Balenciaga Paris L’Eau Rose ~ perfume review

Balenciaga L'Eau Rose

The news from Balenciaga: Nicolas Ghesquière is out, Alexander Wang is in.1 It's always hard to know how much influence a designer really has on a licensed perfume line, but Ghesquière certainly was a visible presence in the marketing of Balenciaga Paris (2010), Balenciaga Paris L’Essence (2011) and Florabotanica (2012). The new Balenciaga Paris L'Eau Rose appears to be something of an orphan, without a designer spokesperson or a face (the first two fragrances had Charlotte Gainsbourg; Florabotanica had Kristen Stewart).2

No matter, L'Eau Rose is a decent enough flanker, and we all know they're rare enough. And the description is accurate enough:

A sparkling violet fragrance. A twist of the iconic violet with a sparkling touch of blackberry and musk. The scintillating and youthful fragrance is a feminine scent that captures the sophistication of Balenciaga Paris with an enticing, floral musk.

Plain speak translation: a sort of mash-up between a blackberry musk and a traditional powdery rose-violet. The top notes are sparkling, fruity and sweet but not too fruity and sweet, with lots of peppery citrus. I found it quite fun — it makes a great first impression on paper and on skin. The dry down recalls the original Balenciaga Paris fragrance: muted dry woods, even more muted (and clean) patchouli, a bit of musk, all smoothed over with a light dusting of powder. It's a bit more transparent than Balenciaga Paris, and a bit less earthy, and a lot less creamy. Arguably, it's also a bit more youthful and a bit less distinctive.

Verdict: L'Eau Rose is wearable and likable, and I wore it quite happily — if a bottle came into my possession, it would get some wear. It's not unusual or fabulous enough to make the buy list, though, and I do wish it had more oomph in the dry down. But for a flanker — a pink flanker, no less — it exceeded my expectations. And to my nose, it's a huge improvement over the ho-hum concoction they came up with for Florabotanica — if this juice was in the Florabotanica bottle, I'd own it already.3

Outer packaging, Balenciaga L'Eau Rose

Balenciaga Paris L'Eau Rose was developed by perfumers Olivier Polge and Domitille Bertier; notes include blackberry, violet, rose, patchouli, cedar, musk and cypress. It is available in in 50 ($90) and 75 ($115) ml Eau de Toilette. It doesn't officially launch until March, but it can be found now at Nordstrom.

1. Wang's appointment has been confirmed by the brand's owner, luxury group PPR (they also own Gucci, Yves Saint Laurent and Bottega Veneta), and his first collection will reportedly show at Paris Fashion Week. Or maybe it already did — ya'll know that I have no idea when Paris Fashion Week might be. Before all this, Wang had been rumored to be working with Puig on a scent under his own name.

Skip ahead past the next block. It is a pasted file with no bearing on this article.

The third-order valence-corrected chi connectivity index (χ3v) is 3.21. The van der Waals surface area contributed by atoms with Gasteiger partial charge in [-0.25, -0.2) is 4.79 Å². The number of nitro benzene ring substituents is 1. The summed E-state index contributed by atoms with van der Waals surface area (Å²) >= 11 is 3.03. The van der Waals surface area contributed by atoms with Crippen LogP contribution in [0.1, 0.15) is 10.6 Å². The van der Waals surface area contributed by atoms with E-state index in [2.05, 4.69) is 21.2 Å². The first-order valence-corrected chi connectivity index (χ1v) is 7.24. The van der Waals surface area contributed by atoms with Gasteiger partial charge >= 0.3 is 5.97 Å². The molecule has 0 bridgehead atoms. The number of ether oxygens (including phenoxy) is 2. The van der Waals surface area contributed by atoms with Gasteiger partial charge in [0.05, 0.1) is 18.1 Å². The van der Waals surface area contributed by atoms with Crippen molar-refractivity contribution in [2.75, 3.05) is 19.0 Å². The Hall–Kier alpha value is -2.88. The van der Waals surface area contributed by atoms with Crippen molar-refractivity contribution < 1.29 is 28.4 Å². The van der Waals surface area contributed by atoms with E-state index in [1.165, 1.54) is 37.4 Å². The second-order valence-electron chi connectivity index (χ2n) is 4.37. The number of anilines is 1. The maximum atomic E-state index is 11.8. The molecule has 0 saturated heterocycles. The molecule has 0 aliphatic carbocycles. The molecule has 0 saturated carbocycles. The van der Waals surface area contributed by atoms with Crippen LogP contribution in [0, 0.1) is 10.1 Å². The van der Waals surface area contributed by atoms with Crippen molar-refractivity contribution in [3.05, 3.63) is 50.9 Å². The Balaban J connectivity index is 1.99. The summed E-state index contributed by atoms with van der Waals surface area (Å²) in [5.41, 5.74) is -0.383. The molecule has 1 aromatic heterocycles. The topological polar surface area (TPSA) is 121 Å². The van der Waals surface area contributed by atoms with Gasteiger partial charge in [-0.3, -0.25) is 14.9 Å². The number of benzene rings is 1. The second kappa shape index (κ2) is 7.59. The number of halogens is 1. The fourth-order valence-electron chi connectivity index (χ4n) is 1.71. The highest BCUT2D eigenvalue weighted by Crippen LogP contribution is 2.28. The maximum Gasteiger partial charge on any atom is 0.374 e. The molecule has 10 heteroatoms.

2. Or maybe there is still all sorts of hoopla to come when L'Eau Rose officially launches in March; nobody tells me anything.

3. I do like the packaging for L'Eau Rose, even if it's not as tempting as that for Florabotanica. The cream and rose outer box is lovely, and the matte black cap (which not everybody appreciates, if the comments here are any indication) keeps it from looking too girly and pinkified. Both look more elegant in person than in pictures.

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41 Comments

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  1. Absolute Scentualist says:

    I found both Balenciaga Paris and L’Essence to be really lovely and well worth owning in their own right. I really look forward to trying L’Eau Rose. Blackberry musk/rose and powdery violet are still two of my favorite fragrance categories, and this sounds like just the thing when spring arrives here. Thanks for an encouraging review for a flanker I actually was anticipating, Robin. It is nice to finally have a flanker that sounds well worth trying.* This and the new Bottega Veneta are now on my must sample list.
    * I still can’t bring myself to try Chanel Coco Noir or the muskifying of my beloved Guerlain L’heure Bleu. :(

    • Robin says:

      I have a feeling it might be fun to layer L’Eau Rose & the original BP? My sample of BP is too old to bother with so I didn’t try.

      I’m just cynical enough that I found a quick spray of Coco Noir on paper enjoyably amusing. This is way better than that, but so is nearly everything else.

  2. ugh, really hate the clothes of Alexander Wang.